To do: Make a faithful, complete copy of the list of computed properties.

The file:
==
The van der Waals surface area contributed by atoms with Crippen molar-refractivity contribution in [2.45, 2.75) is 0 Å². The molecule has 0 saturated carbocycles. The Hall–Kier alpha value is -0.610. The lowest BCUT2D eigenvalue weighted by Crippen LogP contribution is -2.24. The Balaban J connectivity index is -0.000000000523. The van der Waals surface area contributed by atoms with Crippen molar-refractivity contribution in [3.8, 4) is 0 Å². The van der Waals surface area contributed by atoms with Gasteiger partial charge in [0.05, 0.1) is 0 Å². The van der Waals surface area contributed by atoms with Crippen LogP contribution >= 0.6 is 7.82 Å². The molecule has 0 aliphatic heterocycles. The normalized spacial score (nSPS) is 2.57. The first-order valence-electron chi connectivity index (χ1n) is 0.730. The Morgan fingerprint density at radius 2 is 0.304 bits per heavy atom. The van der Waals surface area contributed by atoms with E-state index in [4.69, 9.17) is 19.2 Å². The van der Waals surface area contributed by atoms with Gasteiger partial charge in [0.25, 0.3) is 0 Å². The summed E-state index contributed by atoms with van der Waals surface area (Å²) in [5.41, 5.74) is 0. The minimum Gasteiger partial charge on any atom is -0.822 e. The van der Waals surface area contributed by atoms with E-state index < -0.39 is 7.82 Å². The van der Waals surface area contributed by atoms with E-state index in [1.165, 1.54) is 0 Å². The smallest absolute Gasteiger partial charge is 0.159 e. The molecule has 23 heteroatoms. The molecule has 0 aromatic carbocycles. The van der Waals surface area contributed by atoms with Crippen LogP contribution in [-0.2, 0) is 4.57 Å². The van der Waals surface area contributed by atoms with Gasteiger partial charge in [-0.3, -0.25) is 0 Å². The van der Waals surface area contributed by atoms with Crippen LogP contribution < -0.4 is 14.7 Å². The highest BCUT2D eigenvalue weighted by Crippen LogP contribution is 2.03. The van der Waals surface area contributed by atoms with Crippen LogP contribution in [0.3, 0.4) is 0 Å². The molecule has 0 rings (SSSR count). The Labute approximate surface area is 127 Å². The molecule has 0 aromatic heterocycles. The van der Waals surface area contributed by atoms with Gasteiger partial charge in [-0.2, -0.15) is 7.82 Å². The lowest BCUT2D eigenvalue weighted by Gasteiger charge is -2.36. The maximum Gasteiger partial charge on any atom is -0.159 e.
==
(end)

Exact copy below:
The van der Waals surface area contributed by atoms with Crippen molar-refractivity contribution in [2.45, 2.75) is 0 Å². The molecule has 0 saturated carbocycles. The Hall–Kier alpha value is -0.610. The lowest BCUT2D eigenvalue weighted by Crippen LogP contribution is -2.24. The Balaban J connectivity index is -0.000000000523. The van der Waals surface area contributed by atoms with Crippen molar-refractivity contribution in [3.8, 4) is 0 Å². The van der Waals surface area contributed by atoms with Gasteiger partial charge in [0.05, 0.1) is 0 Å². The van der Waals surface area contributed by atoms with Crippen LogP contribution >= 0.6 is 7.82 Å². The molecule has 0 aliphatic heterocycles. The normalized spacial score (nSPS) is 2.57. The first-order valence-electron chi connectivity index (χ1n) is 0.730. The Morgan fingerprint density at radius 2 is 0.304 bits per heavy atom. The van der Waals surface area contributed by atoms with E-state index in [4.69, 9.17) is 19.2 Å². The van der Waals surface area contributed by atoms with Gasteiger partial charge in [0.25, 0.3) is 0 Å². The summed E-state index contributed by atoms with van der Waals surface area (Å²) in [5.41, 5.74) is 0. The minimum Gasteiger partial charge on any atom is -0.822 e. The van der Waals surface area contributed by atoms with E-state index < -0.39 is 7.82 Å². The van der Waals surface area contributed by atoms with E-state index in [1.165, 1.54) is 0 Å². The smallest absolute Gasteiger partial charge is 0.159 e. The molecule has 23 heteroatoms. The molecule has 0 aromatic carbocycles. The van der Waals surface area contributed by atoms with Crippen LogP contribution in [-0.2, 0) is 4.57 Å². The van der Waals surface area contributed by atoms with Gasteiger partial charge in [-0.3, -0.25) is 0 Å². The van der Waals surface area contributed by atoms with Crippen LogP contribution < -0.4 is 14.7 Å². The highest BCUT2D eigenvalue weighted by Crippen LogP contribution is 2.03. The van der Waals surface area contributed by atoms with Crippen LogP contribution in [0.3, 0.4) is 0 Å². The molecule has 0 rings (SSSR count). The Labute approximate surface area is 127 Å². The molecule has 0 aromatic heterocycles. The van der Waals surface area contributed by atoms with Gasteiger partial charge in [-0.2, -0.15) is 7.82 Å². The lowest BCUT2D eigenvalue weighted by Gasteiger charge is -2.36. The maximum Gasteiger partial charge on any atom is -0.159 e.